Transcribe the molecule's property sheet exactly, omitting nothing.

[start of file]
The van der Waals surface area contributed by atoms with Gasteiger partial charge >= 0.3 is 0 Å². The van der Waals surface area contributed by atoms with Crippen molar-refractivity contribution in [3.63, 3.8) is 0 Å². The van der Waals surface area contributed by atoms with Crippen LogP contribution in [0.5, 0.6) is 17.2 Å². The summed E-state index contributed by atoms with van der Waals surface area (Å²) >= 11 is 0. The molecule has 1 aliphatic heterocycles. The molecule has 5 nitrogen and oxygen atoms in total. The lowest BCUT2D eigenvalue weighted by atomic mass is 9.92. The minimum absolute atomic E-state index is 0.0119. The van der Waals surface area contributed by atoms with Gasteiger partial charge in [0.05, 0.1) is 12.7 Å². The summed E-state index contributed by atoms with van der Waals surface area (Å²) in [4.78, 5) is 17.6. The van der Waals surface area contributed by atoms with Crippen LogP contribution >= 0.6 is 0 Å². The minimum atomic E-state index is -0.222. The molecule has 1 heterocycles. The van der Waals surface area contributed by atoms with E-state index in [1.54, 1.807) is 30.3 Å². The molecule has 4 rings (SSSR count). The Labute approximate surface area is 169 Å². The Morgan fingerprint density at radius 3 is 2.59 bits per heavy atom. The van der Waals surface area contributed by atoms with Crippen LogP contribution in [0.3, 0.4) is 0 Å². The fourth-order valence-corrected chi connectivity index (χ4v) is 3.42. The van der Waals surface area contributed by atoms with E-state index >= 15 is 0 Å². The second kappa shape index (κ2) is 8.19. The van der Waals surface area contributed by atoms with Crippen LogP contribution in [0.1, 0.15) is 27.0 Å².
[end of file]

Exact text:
The van der Waals surface area contributed by atoms with Gasteiger partial charge >= 0.3 is 0 Å². The van der Waals surface area contributed by atoms with Crippen molar-refractivity contribution in [3.63, 3.8) is 0 Å². The van der Waals surface area contributed by atoms with Crippen LogP contribution in [0.5, 0.6) is 17.2 Å². The summed E-state index contributed by atoms with van der Waals surface area (Å²) >= 11 is 0. The molecule has 1 aliphatic heterocycles. The molecule has 5 nitrogen and oxygen atoms in total. The lowest BCUT2D eigenvalue weighted by atomic mass is 9.92. The minimum absolute atomic E-state index is 0.0119. The van der Waals surface area contributed by atoms with Gasteiger partial charge in [0.05, 0.1) is 12.7 Å². The summed E-state index contributed by atoms with van der Waals surface area (Å²) in [4.78, 5) is 17.6. The van der Waals surface area contributed by atoms with Crippen LogP contribution >= 0.6 is 0 Å². The minimum atomic E-state index is -0.222. The molecule has 1 heterocycles. The van der Waals surface area contributed by atoms with E-state index in [1.54, 1.807) is 30.3 Å². The molecule has 4 rings (SSSR count). The Labute approximate surface area is 169 Å². The Morgan fingerprint density at radius 3 is 2.59 bits per heavy atom. The van der Waals surface area contributed by atoms with Crippen LogP contribution in [0.3, 0.4) is 0 Å². The fourth-order valence-corrected chi connectivity index (χ4v) is 3.42. The van der Waals surface area contributed by atoms with E-state index >= 15 is 0 Å². The second kappa shape index (κ2) is 8.19. The van der Waals surface area contributed by atoms with Crippen LogP contribution in [0.1, 0.15) is 27.0 Å².